LAWYERS represent an individual or company in criminal and civil trials and present evidence and arguments that support their client in court. They advise their clients on their legal rights and suggest actions that best serve their interests. They research law and study public records. They interview clients and witnesses, write reports, briefs, and legal arguments, and handle other details to prepare for trials. They may negotiate out-of-court settlements. They prepare legal documents such as contracts and wills. They may specialize in bankruptcy, family, international, tax, probate, environmental, or one of the many other types of law.
Salary, Size & Growth
- $114,500 average per year ($55.00 per hour)
- A large occupation (575,700 workers in 2010)
- Expected to grow moderately (1.3% per year)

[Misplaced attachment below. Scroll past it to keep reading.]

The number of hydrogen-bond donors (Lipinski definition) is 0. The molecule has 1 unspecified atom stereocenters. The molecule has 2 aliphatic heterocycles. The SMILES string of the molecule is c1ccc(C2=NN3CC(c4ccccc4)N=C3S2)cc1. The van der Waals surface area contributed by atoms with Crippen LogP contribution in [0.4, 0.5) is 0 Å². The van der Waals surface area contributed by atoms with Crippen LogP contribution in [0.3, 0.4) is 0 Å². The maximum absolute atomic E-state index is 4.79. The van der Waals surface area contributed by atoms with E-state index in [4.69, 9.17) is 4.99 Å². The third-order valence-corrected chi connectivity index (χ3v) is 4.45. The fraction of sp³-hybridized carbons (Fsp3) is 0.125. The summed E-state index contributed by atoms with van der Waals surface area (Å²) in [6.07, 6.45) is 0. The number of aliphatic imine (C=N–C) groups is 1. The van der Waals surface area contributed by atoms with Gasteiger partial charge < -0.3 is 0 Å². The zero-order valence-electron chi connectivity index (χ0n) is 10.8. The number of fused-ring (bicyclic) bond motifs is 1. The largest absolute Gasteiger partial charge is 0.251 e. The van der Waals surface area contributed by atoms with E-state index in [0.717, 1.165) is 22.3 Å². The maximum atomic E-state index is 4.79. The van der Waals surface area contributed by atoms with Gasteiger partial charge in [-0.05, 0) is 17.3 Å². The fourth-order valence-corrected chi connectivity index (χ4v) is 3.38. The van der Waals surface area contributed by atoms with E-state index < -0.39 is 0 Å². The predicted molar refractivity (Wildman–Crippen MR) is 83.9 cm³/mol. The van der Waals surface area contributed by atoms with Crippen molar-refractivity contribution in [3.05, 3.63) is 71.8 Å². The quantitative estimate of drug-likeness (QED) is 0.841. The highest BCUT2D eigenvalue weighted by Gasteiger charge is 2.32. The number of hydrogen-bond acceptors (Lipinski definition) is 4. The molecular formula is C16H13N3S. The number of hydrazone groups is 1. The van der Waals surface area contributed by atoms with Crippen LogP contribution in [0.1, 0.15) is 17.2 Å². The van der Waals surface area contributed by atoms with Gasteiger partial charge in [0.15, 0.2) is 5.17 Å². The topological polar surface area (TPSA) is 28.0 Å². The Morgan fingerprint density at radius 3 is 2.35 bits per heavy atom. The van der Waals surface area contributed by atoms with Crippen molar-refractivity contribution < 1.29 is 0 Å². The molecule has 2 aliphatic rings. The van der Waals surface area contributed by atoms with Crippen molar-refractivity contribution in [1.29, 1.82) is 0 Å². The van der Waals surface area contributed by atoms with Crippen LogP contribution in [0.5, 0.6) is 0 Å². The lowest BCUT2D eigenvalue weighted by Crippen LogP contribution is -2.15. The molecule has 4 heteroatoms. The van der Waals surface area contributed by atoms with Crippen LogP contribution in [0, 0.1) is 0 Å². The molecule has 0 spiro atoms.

To become a LAWYER usually take 7 years of full-time study after high school; 4 years of undergraduate study followed by 3 years of law school. Law school applicants must have a bachelor's degree to qualify for admission. To practice law, lawyers must be licensed or admitted to the bar under rules set by the jurisdiction's highest court. Applicants for admission to the bar must pass a written exam and to qualify for the exam, they must have college degree and graduate from an accredited law school. Contact the Board of Bar Examiners in your state for more information.